Painted furniture seems to be all the rave lately, right? Chalk paint, Milk paint, latex paint, so many different types of paint. BUT, how do you create that antiqued Chippy paint look? What paint should you use? How do you apply it? I’m going to try to answer all these questions and show you how I painted my fireplace mantel with the easiest antique chippy paint technique I could find.
I’m going to be honest… researching an antique chippy paint technique was a little overwhelming.
Why do people use vaseline? Do I need to buy something called crackle paint?
Many more strange questions came to mind as I continued to read blogs and tutorials on creating an antique, chippy distressed look.
If you follow me, you know I always search out the easiest method to create with. With that being said, all my research landed me on one common answer; milk paint without the bonding agent.
To get the “chippy paint” look, the key is for the paint to barely bond to the surface and crackle as it dries.
There are many ways to attain this. Some people use a crackle agent, but this requires painting a base coat, then painting with the crackle agent and then a top coat. Other people use vaseline to prevent the paint from bonding to certain areas, hence creating the chippy effect (i’m still a little unsure about the vaseline technique).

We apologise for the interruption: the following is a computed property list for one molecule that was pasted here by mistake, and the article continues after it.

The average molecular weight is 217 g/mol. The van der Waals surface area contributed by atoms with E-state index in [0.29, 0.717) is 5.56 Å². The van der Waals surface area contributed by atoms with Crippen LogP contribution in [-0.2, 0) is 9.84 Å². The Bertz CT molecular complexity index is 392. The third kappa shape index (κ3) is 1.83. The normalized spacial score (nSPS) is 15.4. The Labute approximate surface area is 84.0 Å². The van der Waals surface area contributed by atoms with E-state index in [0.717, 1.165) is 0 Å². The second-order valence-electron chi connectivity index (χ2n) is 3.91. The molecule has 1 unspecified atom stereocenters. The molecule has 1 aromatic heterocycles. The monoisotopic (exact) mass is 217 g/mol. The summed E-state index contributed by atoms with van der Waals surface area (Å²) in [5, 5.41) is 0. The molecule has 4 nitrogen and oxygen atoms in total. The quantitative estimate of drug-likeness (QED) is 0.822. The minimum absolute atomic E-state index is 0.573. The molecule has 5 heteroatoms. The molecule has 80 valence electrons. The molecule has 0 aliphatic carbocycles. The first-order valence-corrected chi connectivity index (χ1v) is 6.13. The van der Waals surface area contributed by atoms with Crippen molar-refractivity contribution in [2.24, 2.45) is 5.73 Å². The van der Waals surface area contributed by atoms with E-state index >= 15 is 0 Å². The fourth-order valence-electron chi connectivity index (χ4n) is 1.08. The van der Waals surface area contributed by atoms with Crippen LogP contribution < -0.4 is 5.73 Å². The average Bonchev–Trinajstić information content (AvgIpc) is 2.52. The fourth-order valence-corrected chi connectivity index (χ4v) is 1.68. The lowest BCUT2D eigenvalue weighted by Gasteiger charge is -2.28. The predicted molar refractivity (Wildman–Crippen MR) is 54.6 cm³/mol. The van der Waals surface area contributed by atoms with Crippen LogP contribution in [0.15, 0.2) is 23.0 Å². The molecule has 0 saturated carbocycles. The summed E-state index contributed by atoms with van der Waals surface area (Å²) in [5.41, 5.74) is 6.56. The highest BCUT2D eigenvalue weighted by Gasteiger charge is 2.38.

The easiest chippy technique I could find was using a milk paint without the bonding agent.
I recently created an antique faux fireplace mantel and wrote a blog post about it. I finished the mantel with a “white wash” finish, but I wasn’t completely happy with it. Hence my desire to refinish it with the Antique Chippy paint look.
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Below is a quick video showing the painting process from the “white wash” look to the chippy paint look I have now.
How to create the antique chippy paint look:
- paint the whitewashed fireplace with dark wood tint. I wanted to darken the fireplace so when the white milk paint started to peel away it would look dark and old underneath. Here is an affiliate link to the wood tint I used. Wood tint can be used to darken anything and unlike most stains, you can paint over it. You don’t have to do this step, the milk paint will chip and look just fine without it.
- paint two coats of milk paint without the bonding agent. The milk paint I used is called Old Barn Milk Paint. I love this paint because it’s an organic compound made from simple ingredients. HERE is a link to their website and to the specific paint I used.
- Watch the paint chip away! I did distress slightly with a fine grit sand paper.
A few final photos:
I love all the detail and how the paint has chipped away on its own!
It really creates the chippy look of old lead paint without the health hazards.
Below are few pictures of my styled antique fireplace mantel.
What do you think? I was so pleased to find an easy, one step (really!) technique to create that chippy paint look.
Thanks for stopping by.
Note: some of these are affiliate links.
For more information on how I created the faux birch wood insert, refer to my blog post on How to Create an Antique Fireplace Mantel.